“To say Senator Shelby committed his career to the betterment of his state and the nation would be a huge understatement.,” said Alabama U.S. Senator Tommy Tuberville. “His retirement is well earned, and his work should be celebrated. So, today, I want to honor the countless hours — countless hours — he has spent fighting for Alabama, and the many achievements he has championed for the betterment of all Americans. Senator Shelby’s work has hit almost every corner of Alabama.  His focus on national defense, manufacturing, infrastructure, and education will be the hallmarks of his legacy.”

“We have to think about a time when this body and nation are as divided as ever. Senator Richard Shelby’s tenure exemplifies a commitment to cooperation and fairness,” said Pat Leahy, longtime U.S. Senator from Vermont. “At the conclusion of the 117th Congress, the Senate will lose a skilled leader and a true senator of his word. That has been his way with our decades of service together.”

“Richard always wants to solve the problems, and the country is better for that and so is the Senate, “said U.S. Senator Roy Blunt of Missouri.

Shelby had worked through eight presidential administrations starting when he was in the U.S. House during the Jimmy Carter administration. He moved to the Senate when Ronald Regan occupied the Oval Office. There, he served under George H.W. Bush, Bill Clinton, George W. Bush, Barack Obama, Donald Trump and Joe Biden.

Shelby has been elected 12 times to public office.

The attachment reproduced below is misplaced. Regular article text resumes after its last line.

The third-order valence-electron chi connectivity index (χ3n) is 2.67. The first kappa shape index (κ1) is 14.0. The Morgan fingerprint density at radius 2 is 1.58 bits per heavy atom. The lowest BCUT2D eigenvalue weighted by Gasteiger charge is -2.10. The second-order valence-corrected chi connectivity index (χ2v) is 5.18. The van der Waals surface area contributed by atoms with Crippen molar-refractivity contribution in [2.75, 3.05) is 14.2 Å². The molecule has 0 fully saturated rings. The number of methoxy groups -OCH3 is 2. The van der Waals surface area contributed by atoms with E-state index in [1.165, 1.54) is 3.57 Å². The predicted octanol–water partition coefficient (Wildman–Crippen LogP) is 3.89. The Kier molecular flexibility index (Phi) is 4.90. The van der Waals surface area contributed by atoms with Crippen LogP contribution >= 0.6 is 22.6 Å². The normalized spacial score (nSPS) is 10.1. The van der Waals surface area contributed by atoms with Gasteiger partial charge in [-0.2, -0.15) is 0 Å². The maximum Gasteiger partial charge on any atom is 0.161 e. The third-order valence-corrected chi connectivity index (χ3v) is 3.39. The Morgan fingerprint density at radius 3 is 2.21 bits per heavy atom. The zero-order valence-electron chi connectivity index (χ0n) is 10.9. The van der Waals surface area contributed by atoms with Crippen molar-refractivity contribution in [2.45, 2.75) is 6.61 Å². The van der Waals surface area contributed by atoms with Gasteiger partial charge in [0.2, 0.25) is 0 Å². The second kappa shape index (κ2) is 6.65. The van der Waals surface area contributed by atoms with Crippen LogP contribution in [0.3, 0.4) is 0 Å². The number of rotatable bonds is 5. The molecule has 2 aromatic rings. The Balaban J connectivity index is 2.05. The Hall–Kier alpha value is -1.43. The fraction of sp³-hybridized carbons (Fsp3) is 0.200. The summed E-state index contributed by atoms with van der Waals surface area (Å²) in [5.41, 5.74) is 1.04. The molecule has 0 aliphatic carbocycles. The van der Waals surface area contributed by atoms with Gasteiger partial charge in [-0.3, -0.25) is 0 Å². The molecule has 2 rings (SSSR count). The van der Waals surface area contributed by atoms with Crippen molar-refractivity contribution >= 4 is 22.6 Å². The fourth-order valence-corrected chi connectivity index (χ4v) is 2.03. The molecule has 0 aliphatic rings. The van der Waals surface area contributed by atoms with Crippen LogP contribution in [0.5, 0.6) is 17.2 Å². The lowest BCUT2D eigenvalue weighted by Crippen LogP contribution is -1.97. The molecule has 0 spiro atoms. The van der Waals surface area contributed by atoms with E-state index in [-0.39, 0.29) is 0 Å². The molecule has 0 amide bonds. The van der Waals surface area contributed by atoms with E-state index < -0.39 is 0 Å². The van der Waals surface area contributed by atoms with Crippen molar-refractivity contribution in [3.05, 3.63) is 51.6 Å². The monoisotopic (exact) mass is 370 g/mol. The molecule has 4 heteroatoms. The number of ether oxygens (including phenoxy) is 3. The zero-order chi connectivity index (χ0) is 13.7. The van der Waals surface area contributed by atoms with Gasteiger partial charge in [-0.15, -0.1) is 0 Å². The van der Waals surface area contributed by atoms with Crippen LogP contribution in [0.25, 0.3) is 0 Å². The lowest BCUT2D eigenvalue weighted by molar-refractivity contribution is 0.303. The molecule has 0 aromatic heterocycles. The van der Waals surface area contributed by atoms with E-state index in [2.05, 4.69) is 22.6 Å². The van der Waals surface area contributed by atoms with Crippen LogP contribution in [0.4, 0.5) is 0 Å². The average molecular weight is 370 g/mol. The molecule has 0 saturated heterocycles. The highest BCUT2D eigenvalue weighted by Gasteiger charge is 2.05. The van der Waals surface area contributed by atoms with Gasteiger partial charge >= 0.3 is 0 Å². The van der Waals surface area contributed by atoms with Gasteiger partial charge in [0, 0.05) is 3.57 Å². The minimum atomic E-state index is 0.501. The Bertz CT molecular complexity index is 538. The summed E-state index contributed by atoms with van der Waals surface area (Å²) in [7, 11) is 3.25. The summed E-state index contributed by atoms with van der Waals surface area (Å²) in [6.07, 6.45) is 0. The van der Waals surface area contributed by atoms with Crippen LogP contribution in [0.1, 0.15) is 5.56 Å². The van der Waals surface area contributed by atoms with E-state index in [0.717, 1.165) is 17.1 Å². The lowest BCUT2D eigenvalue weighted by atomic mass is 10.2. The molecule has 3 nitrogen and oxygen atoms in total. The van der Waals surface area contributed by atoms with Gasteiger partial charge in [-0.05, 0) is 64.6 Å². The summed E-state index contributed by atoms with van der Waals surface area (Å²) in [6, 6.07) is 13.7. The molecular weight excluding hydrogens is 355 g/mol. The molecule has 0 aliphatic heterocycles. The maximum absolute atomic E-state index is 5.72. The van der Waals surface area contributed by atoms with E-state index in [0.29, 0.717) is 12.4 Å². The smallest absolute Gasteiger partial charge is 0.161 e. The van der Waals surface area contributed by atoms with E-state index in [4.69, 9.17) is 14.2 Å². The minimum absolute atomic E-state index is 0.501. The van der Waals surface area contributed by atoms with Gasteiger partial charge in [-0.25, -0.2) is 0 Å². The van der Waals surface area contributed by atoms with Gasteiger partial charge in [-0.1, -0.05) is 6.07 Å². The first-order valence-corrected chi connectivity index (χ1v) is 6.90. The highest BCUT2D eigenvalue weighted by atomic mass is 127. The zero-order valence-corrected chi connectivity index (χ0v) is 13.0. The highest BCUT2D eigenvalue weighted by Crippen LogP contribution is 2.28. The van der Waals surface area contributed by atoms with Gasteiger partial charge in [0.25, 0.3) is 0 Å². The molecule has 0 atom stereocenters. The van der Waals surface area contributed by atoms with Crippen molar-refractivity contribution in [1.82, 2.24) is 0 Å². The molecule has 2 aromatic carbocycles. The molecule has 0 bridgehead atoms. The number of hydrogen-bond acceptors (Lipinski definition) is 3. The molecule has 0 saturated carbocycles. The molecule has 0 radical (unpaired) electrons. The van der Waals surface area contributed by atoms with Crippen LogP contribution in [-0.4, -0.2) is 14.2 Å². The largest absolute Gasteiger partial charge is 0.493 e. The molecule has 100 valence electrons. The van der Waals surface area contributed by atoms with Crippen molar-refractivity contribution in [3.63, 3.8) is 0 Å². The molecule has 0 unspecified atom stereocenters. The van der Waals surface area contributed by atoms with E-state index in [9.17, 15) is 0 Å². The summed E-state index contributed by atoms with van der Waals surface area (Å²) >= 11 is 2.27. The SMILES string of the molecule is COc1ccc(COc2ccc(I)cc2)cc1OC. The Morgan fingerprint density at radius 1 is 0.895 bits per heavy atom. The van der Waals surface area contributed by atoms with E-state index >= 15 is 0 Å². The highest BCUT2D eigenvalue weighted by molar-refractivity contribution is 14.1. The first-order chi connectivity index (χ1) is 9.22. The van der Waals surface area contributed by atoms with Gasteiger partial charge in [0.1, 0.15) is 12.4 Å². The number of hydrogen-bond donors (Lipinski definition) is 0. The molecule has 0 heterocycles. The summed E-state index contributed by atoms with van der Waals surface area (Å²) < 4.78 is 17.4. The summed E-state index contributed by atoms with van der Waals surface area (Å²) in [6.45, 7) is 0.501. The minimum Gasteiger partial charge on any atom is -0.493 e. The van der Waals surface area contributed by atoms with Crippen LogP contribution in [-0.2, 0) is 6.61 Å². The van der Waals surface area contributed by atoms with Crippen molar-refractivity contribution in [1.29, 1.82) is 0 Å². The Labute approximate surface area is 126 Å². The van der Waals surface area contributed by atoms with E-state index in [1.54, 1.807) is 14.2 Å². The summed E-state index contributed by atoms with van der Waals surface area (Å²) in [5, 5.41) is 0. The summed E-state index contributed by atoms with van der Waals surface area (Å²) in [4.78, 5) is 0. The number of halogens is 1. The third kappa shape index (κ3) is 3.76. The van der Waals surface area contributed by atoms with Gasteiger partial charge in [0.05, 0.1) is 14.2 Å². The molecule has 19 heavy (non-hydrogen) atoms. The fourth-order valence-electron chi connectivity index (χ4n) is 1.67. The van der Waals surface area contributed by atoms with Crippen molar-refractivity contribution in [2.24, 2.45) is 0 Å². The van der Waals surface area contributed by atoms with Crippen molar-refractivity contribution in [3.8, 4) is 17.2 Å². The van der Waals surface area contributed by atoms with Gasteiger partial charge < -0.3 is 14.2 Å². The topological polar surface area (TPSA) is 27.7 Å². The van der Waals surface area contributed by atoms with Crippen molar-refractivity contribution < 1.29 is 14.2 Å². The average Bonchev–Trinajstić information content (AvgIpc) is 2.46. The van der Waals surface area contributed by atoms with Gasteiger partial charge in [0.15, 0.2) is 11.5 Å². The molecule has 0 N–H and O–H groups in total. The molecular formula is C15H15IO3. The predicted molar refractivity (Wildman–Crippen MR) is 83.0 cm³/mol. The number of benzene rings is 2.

Shelbylegislativetribute Alabama News

U.S. Sen. Katie Britt (R-Montgomery), who served for a time as Shelby’s chief of staff in Washington, D.C., was elected to fill the seat left by Shelby at the end of his term.

Shelby’s exit meant that Alabama lost the seniority and power that came with decades in Congress. His perch on Appropriations helped him to direct federal funds back home.

“It’s going to cost Alabama a trillion dollars to not have Shelby in the U.S. Senate,” said Brent Buchanan, a GOP consultant in Alabama, who added that the senator’s impact on the state spanned multiple industries, from massive amounts of defense spending to grants for local fire departments.

“He is the best thing that’s ever happened to Alabama,” Buchanan said. “That and Nick Saban, and I’m an Auburn fan.”

Shelby had started his political career as a Southern Democrat in an era when almost all elected officials in Alabama were Democrats. He had difficulty working with Democratic leadership in the U.S. Senate and the White House. As the voters of Alabama made a switch from almost-solid Democrat to solid Republican, Shelby did too. He partially led that switch, as his decision in 1994 to become a Republican played a role in solidifying Alabama as a Republican state. Dozens of local candidates and officials followed Shelby’s lead to the Republican party.

“I thought there was room in the Democratic Party for a conservative Southern Democrat such as myself,” Shelby said at the time. “But I can tell you, there’s not.”

Happy 90th birthday, Senator Shelby.

Jim ‘Zig’ Zeigler writes about Alabama’s people, places, events, groups and prominent deaths.  He is a former Alabama Public Service Commissioner and State Auditor. You can reach him for comments at